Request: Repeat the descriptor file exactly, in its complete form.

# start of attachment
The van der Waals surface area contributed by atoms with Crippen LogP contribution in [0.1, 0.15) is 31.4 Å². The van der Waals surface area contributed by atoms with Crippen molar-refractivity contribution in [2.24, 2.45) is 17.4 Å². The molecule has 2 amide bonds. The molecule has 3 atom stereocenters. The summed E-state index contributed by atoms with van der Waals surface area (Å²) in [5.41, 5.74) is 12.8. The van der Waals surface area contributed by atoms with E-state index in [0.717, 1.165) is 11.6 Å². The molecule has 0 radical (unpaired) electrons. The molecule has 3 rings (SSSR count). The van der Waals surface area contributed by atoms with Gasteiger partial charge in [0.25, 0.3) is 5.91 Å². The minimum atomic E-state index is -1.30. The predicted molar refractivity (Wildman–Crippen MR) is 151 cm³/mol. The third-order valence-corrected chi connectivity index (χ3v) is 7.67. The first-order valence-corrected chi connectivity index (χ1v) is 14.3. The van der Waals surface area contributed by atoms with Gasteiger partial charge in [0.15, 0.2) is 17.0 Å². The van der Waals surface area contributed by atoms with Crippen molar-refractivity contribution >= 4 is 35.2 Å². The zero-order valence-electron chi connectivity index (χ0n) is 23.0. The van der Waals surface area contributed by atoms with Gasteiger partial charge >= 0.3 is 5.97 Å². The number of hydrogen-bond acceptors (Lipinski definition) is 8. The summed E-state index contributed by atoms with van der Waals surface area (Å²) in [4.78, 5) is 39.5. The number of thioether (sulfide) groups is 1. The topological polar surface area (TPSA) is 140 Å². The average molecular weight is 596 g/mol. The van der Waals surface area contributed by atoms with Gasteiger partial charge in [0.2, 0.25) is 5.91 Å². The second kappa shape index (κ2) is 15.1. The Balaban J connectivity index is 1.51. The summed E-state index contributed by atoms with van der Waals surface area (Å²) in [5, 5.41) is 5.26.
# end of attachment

The van der Waals surface area contributed by atoms with Crippen LogP contribution in [0.1, 0.15) is 31.4 Å². The van der Waals surface area contributed by atoms with Crippen molar-refractivity contribution in [2.24, 2.45) is 17.4 Å². The molecule has 2 amide bonds. The molecule has 3 atom stereocenters. The summed E-state index contributed by atoms with van der Waals surface area (Å²) in [5.41, 5.74) is 12.8. The van der Waals surface area contributed by atoms with E-state index in [0.717, 1.165) is 11.6 Å². The molecule has 0 radical (unpaired) electrons. The molecule has 3 rings (SSSR count). The van der Waals surface area contributed by atoms with Gasteiger partial charge in [0.25, 0.3) is 5.91 Å². The minimum atomic E-state index is -1.30. The predicted molar refractivity (Wildman–Crippen MR) is 151 cm³/mol. The third-order valence-corrected chi connectivity index (χ3v) is 7.67. The first-order valence-corrected chi connectivity index (χ1v) is 14.3. The van der Waals surface area contributed by atoms with Gasteiger partial charge in [0.15, 0.2) is 17.0 Å². The van der Waals surface area contributed by atoms with Crippen molar-refractivity contribution >= 4 is 35.2 Å². The zero-order valence-electron chi connectivity index (χ0n) is 23.0. The van der Waals surface area contributed by atoms with Gasteiger partial charge >= 0.3 is 5.97 Å². The number of hydrogen-bond acceptors (Lipinski definition) is 8. The summed E-state index contributed by atoms with van der Waals surface area (Å²) in [4.78, 5) is 39.5. The number of thioether (sulfide) groups is 1. The topological polar surface area (TPSA) is 140 Å². The average molecular weight is 596 g/mol. The van der Waals surface area contributed by atoms with Gasteiger partial charge in [0.2, 0.25) is 5.91 Å². The second kappa shape index (κ2) is 15.1. The Balaban J connectivity index is 1.51. The summed E-state index contributed by atoms with van der Waals surface area (Å²) in [5, 5.41) is 5.26.